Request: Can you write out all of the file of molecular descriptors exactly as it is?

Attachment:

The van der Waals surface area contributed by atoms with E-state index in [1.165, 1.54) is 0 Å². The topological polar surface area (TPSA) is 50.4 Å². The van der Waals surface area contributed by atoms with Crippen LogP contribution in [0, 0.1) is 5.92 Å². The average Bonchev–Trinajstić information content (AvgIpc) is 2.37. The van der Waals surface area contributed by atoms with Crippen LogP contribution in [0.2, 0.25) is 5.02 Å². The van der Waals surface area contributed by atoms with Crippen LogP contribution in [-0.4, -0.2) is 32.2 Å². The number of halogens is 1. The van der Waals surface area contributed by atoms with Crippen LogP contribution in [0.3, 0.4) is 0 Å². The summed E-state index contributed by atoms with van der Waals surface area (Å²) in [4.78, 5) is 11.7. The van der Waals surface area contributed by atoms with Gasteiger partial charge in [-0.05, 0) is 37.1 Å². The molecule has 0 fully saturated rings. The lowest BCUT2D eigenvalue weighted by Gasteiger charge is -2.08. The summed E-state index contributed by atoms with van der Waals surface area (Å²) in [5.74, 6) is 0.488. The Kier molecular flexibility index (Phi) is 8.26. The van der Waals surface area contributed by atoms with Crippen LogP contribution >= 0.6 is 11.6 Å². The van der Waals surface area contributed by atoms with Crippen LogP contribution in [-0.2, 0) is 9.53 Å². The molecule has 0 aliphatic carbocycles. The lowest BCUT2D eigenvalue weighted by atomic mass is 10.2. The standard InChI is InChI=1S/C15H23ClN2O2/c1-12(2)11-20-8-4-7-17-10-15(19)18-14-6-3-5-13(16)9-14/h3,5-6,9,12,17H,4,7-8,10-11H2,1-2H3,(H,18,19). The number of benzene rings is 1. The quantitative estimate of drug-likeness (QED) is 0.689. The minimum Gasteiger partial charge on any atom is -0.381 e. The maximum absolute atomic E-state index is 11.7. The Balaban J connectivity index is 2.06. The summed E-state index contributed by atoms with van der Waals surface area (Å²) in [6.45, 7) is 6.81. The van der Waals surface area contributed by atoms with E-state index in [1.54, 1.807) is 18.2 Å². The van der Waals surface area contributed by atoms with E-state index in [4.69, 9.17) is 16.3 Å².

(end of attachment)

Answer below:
The van der Waals surface area contributed by atoms with E-state index in [1.165, 1.54) is 0 Å². The topological polar surface area (TPSA) is 50.4 Å². The van der Waals surface area contributed by atoms with Crippen LogP contribution in [0, 0.1) is 5.92 Å². The average Bonchev–Trinajstić information content (AvgIpc) is 2.37. The van der Waals surface area contributed by atoms with Crippen LogP contribution in [0.2, 0.25) is 5.02 Å². The van der Waals surface area contributed by atoms with Crippen LogP contribution in [-0.4, -0.2) is 32.2 Å². The number of halogens is 1. The van der Waals surface area contributed by atoms with Crippen LogP contribution in [0.3, 0.4) is 0 Å². The summed E-state index contributed by atoms with van der Waals surface area (Å²) in [4.78, 5) is 11.7. The van der Waals surface area contributed by atoms with Gasteiger partial charge in [-0.05, 0) is 37.1 Å². The molecule has 0 fully saturated rings. The lowest BCUT2D eigenvalue weighted by Gasteiger charge is -2.08. The summed E-state index contributed by atoms with van der Waals surface area (Å²) in [5.74, 6) is 0.488. The Kier molecular flexibility index (Phi) is 8.26. The van der Waals surface area contributed by atoms with Crippen LogP contribution >= 0.6 is 11.6 Å². The van der Waals surface area contributed by atoms with Crippen LogP contribution in [-0.2, 0) is 9.53 Å². The molecule has 0 aliphatic carbocycles. The lowest BCUT2D eigenvalue weighted by atomic mass is 10.2. The standard InChI is InChI=1S/C15H23ClN2O2/c1-12(2)11-20-8-4-7-17-10-15(19)18-14-6-3-5-13(16)9-14/h3,5-6,9,12,17H,4,7-8,10-11H2,1-2H3,(H,18,19). The number of benzene rings is 1. The quantitative estimate of drug-likeness (QED) is 0.689. The minimum Gasteiger partial charge on any atom is -0.381 e. The maximum absolute atomic E-state index is 11.7. The Balaban J connectivity index is 2.06. The summed E-state index contributed by atoms with van der Waals surface area (Å²) in [6.45, 7) is 6.81. The van der Waals surface area contributed by atoms with E-state index in [1.54, 1.807) is 18.2 Å². The van der Waals surface area contributed by atoms with E-state index in [4.69, 9.17) is 16.3 Å².